Issue No. 4, Article 8/April 27, 2012
Nutrient Status of the Soil
In the first issue of the Bulletin, I noted that most fall-applied nitrogen (N) was likely still present in the soil. Table 1 shows that for a late November application of 150 lb N/acre with N-Serve in central Illinois, most N was still present at the end of February, and most of it was in the ammonium form.
The warm soil temperatures during much of March resulted, as expected, in a large amount of ammonium being transformed to nitrate (Table 1). Between February 27 and March 29 there was a 39% decline in ammonium concentration in the location of the ammonia knife as N was transformed to nitrate. The transformation to nitrate is obvious, as nitrate levels in that location increased from 11 to 44 mg/kg. The data between March 29 and April 8 indicate that nitrification is continuing.
Table 1. Soil nitrate and ammonium concentrations in 2012 for the top 12 inches of soil in a field that received 150 lb N/acre with a nitrification inhibitor (N-Serve) at the end of November 2011.
Date in 2012
Data graciously provided by the Illinois Council of Best Management Practices.
I also mentioned in the same article that potential for N loss would be dictated by the quantity and frequency of rain this spring. While some rain is needed now, the dry conditions have allowed nitrate N to be retained in the soil. Unless we get unusually high precipitation from now on, I do not anticipate a large potential for N loss.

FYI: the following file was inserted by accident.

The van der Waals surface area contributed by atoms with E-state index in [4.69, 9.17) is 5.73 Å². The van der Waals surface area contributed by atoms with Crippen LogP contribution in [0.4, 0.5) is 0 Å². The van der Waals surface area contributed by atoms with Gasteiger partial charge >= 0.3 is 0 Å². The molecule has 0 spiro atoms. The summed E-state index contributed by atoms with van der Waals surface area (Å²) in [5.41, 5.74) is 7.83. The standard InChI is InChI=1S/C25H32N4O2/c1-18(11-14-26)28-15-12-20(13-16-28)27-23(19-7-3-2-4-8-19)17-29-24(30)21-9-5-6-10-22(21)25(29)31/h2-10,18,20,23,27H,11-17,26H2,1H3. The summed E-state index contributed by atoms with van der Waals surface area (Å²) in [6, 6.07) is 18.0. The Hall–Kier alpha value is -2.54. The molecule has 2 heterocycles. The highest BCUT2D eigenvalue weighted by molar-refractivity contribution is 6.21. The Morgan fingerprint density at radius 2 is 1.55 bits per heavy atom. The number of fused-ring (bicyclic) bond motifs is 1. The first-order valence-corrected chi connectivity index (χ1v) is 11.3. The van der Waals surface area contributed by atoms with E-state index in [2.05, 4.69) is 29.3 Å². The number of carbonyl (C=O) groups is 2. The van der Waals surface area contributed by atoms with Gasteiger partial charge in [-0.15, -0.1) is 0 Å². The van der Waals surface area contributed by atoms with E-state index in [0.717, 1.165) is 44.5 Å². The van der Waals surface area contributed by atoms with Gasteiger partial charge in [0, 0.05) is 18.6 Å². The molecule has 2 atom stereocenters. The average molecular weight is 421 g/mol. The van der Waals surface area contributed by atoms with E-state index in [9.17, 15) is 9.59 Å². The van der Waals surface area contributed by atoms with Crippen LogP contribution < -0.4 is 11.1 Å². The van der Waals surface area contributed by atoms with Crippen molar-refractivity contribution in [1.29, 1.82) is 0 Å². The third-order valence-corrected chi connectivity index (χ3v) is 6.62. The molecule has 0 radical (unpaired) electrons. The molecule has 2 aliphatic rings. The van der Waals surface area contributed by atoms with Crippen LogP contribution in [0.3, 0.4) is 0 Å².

Because soils are dry, it would take a large amount of water to recharge the soil profile first. Once the soil is recharged, one can expect nitrate to move approximately 5 to 6 inches for each inch of rain in a clay loam or silt loam soil. In sandy soils or heavily tile-drained soils, it is possible to move nitrate as much as 12 inches for each inch of rain.
However, it is important to remember that between rain events, nitrate will likely start to move back up. Between rain events, water evaporation from the soil surface creates an upward suction that moves water and nitrate closer to the surface. Similarly, if crops are already actively growing, evapotranspiration results in a similar suction force, in addition to some nitrate uptake by the crop.
On a different topic, some fields are showing what appears to be a nutrient-deficient crop. The most common symptom I have observed is pale green leaves, but some producers report a purplish tint in the canopy.
The pale green is most likely due to N deficiency. Nitrogen is important in chlorophyll, which gives leaves their typical dark-green color. The purple coloration is due to lack of phosphorus (P) in the plant. As formation of complex carbohydrates is impaired due to lack of P, the sugars that accumulate in the leaves are converted to a red-purple pigment (anthocyanin). These symptoms are the result of cool and dry soils that reduce nutrient availability. Also, the crop is not yet actively growing, which also reduces the capacity of roots to take up nutrients.
Another common symptom that is often observed early in the season when soils are dry is potassium (K) deficiency. I have not seen or heard reports of this symptom so far this year. Whatever the nutrient deficiency symptom may be, remember that if soil has adequate nutrient levels or has been adequately fertilized, these symptoms are temporary and have no negative impact on yield. Once the crop starts to actively grow, the symptoms will quickly disappear.--Fabián G. Fernández